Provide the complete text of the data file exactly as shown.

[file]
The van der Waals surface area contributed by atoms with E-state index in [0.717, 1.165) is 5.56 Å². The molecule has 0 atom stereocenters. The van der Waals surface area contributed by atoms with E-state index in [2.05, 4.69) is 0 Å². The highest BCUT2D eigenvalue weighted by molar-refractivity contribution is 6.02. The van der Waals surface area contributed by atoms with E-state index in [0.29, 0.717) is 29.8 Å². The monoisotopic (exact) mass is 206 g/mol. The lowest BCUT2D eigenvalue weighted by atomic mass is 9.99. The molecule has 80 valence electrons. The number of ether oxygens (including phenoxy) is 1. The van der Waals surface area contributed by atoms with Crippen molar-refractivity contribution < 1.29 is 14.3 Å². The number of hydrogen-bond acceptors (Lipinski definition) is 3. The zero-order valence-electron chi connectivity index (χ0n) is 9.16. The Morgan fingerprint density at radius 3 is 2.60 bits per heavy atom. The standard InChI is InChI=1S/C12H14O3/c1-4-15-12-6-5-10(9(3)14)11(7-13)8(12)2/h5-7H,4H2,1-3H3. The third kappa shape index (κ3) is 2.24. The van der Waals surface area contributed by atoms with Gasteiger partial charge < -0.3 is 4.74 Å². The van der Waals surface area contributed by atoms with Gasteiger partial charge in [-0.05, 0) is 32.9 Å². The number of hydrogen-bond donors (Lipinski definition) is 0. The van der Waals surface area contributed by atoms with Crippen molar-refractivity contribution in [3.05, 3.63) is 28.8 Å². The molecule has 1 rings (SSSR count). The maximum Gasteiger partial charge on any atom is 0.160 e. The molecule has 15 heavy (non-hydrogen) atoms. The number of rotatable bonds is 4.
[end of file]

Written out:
The van der Waals surface area contributed by atoms with E-state index in [0.717, 1.165) is 5.56 Å². The molecule has 0 atom stereocenters. The van der Waals surface area contributed by atoms with E-state index in [2.05, 4.69) is 0 Å². The highest BCUT2D eigenvalue weighted by molar-refractivity contribution is 6.02. The van der Waals surface area contributed by atoms with E-state index in [0.29, 0.717) is 29.8 Å². The monoisotopic (exact) mass is 206 g/mol. The lowest BCUT2D eigenvalue weighted by atomic mass is 9.99. The molecule has 80 valence electrons. The number of ether oxygens (including phenoxy) is 1. The van der Waals surface area contributed by atoms with Crippen molar-refractivity contribution < 1.29 is 14.3 Å². The number of hydrogen-bond acceptors (Lipinski definition) is 3. The zero-order valence-electron chi connectivity index (χ0n) is 9.16. The Morgan fingerprint density at radius 3 is 2.60 bits per heavy atom. The standard InChI is InChI=1S/C12H14O3/c1-4-15-12-6-5-10(9(3)14)11(7-13)8(12)2/h5-7H,4H2,1-3H3. The third kappa shape index (κ3) is 2.24. The van der Waals surface area contributed by atoms with Gasteiger partial charge < -0.3 is 4.74 Å². The van der Waals surface area contributed by atoms with Gasteiger partial charge in [-0.05, 0) is 32.9 Å². The number of hydrogen-bond donors (Lipinski definition) is 0. The van der Waals surface area contributed by atoms with Crippen molar-refractivity contribution in [3.05, 3.63) is 28.8 Å². The molecule has 1 rings (SSSR count). The maximum Gasteiger partial charge on any atom is 0.160 e. The molecule has 15 heavy (non-hydrogen) atoms. The number of rotatable bonds is 4.